The last years of Pestalozzi's life at the Neuhof

1825-1827

After Schmid was expelled from canton Waadt, Pestalozzi and the remaining four pupils left the institute with him in March 1825 and finally retired to the Neuhof. Pestalozzi still did not give up on his dream of recreating his former establishment for the poor. Together with his grandson Gottlieb he began to carry out his plans. He started to erect a new building, a decidedly more stately 'new' Neuhof, although he did not live to see the completion.

At the Neuhof Pestalozzi wrote his last great work, the "Schwanengesang". The book essentially consists of two parts: an autobiography and a complete description of his educational theory. His publisher,Cotta, was not willing to publish the sections of Pestalozzi's autobiography which gave a detailed description of the arguments at Yverdon. So Pestalozzi published this part of his autobiography with another publishing house (Fleischer in Leipzig) in 1826 with the title "Meine Lebensschicksale als Vorsteher meiner Erziehungsanstalt in Burgdorf und Iferten" (The Fate of my Life as Head of my Approved School in Burgdorf and Iferten') (PSW 27, pg. 215-344). In this he compares the ideal notion he had planned all his life with the realities at Yverdon and concludes that Yverdon had not developed how he wanted. In the beginning Pestalozzi places the criticism upon himself so he does not only judge and condemn himself and his own work, but also the work of his many colleagues. The fact that he initially judges the work of Schmid of a higher standard than the work of Niederer is understandable after all that had happened, although afterwards he does objectively examine them both. As evidence for his unbroken will of reconciliation Pestalozzi prints at the end of this work the very letter he brought in person to Niederer on February 1st in 1823. He concludes by saying: 'I still am and always will be of the same mind when I wrote this letter.' (PSW 27, pg. 344).

Niederer, of course, did not want any reconciliation. With the help of his 25 year old colleague Eduard Biber (1801-1874) he published a slanderous and vicious pamphlet titled "Contributions to Heinrich Pestalozzi's biography and to his latest work: "The Fate of my Life and so on", by adding his own letters and works, verified by other documents" (St. Gallen, 1827). On his 81st birthday on January 12th in 1827, Pestalozzi still was quite healthy, but the personal attacks on him and his feverish attempts to write a reply made him fall ill. He asked his doctor to help him live at least six more weeks, so he could defend himself against these lies. He wrote frantically, but what he wrote was illegible as he wrote large parts without realizing that there was no more ink left in the pen. Thus Pestalozzi was unable to justify himself sufficiently. Three weeks after he read Biber's disparaging work he died on February 17th in 1827 in Brugg and was buried on February 19th in Birr at the side wall of the old school building. At the new school building which was established in its place, canton Aargau erected a burial monument for him in 1846 which still exists today with the epitaph by Augustin Keller:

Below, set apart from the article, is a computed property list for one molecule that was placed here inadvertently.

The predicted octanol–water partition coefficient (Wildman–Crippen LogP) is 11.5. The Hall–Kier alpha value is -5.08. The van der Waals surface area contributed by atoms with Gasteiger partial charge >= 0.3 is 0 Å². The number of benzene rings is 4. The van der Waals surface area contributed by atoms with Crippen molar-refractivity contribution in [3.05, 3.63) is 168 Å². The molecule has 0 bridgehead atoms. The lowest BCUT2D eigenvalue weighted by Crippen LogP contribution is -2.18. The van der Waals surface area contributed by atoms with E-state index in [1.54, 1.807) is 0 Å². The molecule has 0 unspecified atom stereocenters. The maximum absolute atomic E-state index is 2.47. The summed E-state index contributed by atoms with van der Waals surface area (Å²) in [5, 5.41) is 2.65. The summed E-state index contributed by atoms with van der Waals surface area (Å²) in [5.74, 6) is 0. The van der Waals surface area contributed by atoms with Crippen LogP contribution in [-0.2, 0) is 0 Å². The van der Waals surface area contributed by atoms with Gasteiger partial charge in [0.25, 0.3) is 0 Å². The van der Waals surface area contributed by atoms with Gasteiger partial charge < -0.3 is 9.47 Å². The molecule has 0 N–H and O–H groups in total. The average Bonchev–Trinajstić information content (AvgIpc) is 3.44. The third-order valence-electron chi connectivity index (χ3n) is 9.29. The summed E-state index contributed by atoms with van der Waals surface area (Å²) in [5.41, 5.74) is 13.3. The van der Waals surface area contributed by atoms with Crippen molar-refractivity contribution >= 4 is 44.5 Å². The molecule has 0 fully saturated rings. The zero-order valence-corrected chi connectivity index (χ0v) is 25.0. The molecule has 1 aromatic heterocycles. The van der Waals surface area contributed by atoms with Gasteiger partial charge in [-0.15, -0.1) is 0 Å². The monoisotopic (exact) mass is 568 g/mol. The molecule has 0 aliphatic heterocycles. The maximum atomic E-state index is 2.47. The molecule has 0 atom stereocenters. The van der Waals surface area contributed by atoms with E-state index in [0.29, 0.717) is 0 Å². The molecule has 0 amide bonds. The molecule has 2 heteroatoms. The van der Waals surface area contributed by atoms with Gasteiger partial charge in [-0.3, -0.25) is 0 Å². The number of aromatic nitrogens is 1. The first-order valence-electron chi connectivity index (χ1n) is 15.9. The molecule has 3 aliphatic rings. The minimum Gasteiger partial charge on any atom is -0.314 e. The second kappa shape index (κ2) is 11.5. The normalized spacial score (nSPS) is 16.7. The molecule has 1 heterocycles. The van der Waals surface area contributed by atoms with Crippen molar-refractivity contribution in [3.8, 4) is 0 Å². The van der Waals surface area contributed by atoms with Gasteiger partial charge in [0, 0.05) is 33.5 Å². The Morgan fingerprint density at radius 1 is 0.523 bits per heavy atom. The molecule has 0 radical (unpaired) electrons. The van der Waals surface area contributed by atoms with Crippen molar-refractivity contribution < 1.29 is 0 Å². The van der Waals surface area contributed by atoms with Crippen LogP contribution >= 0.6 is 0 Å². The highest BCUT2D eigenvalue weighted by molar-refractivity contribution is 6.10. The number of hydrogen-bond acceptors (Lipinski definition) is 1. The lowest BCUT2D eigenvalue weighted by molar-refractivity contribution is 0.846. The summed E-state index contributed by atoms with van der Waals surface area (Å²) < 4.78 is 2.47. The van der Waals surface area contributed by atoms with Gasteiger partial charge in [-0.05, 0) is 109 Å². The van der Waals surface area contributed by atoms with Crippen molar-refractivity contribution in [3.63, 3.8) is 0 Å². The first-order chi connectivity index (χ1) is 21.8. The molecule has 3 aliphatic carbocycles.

Retter der Armen im Neuhof,
Prediger des Volkes in Lienhard und Gertrud,
Zu Stans Vater der Waisen,
Zu Burgdorf und Münchenbuchsee
Gründer der neuen Volksschule,
Zu Iferten Erzieher der Menschheit,
Mensch, Christ, Bürger,
Alles für Andere, für sich Nichts.
Segen seinem Namen!

Translation:
Rescuer of the poor at the Neuhof,
Preacher of the people in Lienhard and Gertrud,
Father of the orphans, in Stans,
In Burgdorf and Münchenbuchsee
Founder of the new school,
In Iferten educator of mankind,
Man, Christian, citizen,
All for others, for himself nothing.
Blessed be his name!

Auf seinem Grab wird eine Rose blühen, die Augen weinen machen wird, die sein Ellend lange sahen und trokken geblieben.

Auf seinem Grab wird eine Rose blühen, deren Anblick Augen weinen machen wird, die by seinen Leiden trocken geblieben.

Translation:
On his grave a rose will blossom that will make eyes cry which saw his misery for a long time but stayed dry.

On his grave a rose will blossom at the sight of the eyes that cry that stayed dry in his misery.

During construction works at Pestalozzi's burial monument his tomb was found by chance which carried had Pestalozzi's mortal remains since 1846. There his bones were found complete and in good condition. The anthropological and pathological examination Anmerkung yielded some important information: As a young man Pestalozzi probably was almost 170 cm tall and about 165 cm when he died.

From his facial structure the known living mask of Pestalozzi which dates from 1809 has to be considered as authentic, whereas the numerous portraits of Pestalozzi are more free artistic creations. The drawing of Hippius best corresponds to the facial proportions of the original. In the last years of his life Pestalozzi was toothless and had arthritic deformations, primarily at the joints of his right hand, but also at the cervical vertebras, not unusual for a man of his age who wrote a lot during his life. An untreated fracture of his left wrist was noticed. The drilling of a hole into the bone behind the right ear in order to free the pus of an otitis did really occur which was heard only on hearsay. The clear changes of the typeface of the old Pestalozzi are described as a consequence of the arthritic deformations of his right hand, but also of his eyesight, which deteriorated when he was old. However, until his death Pestalozzi was a tireless runner.

Living mask
Living mask made of terracotta, 1809
Heinrich Pestalozzi, lithography
Heinrich Pestalozzi, lithography after a drawing by G. A. Hippius, 1818

As almost all of his works are predominantly autobiographic it is surprising that in all his numerous remaining letters he hardly wrote a thing about his physical handicaps and restrictions.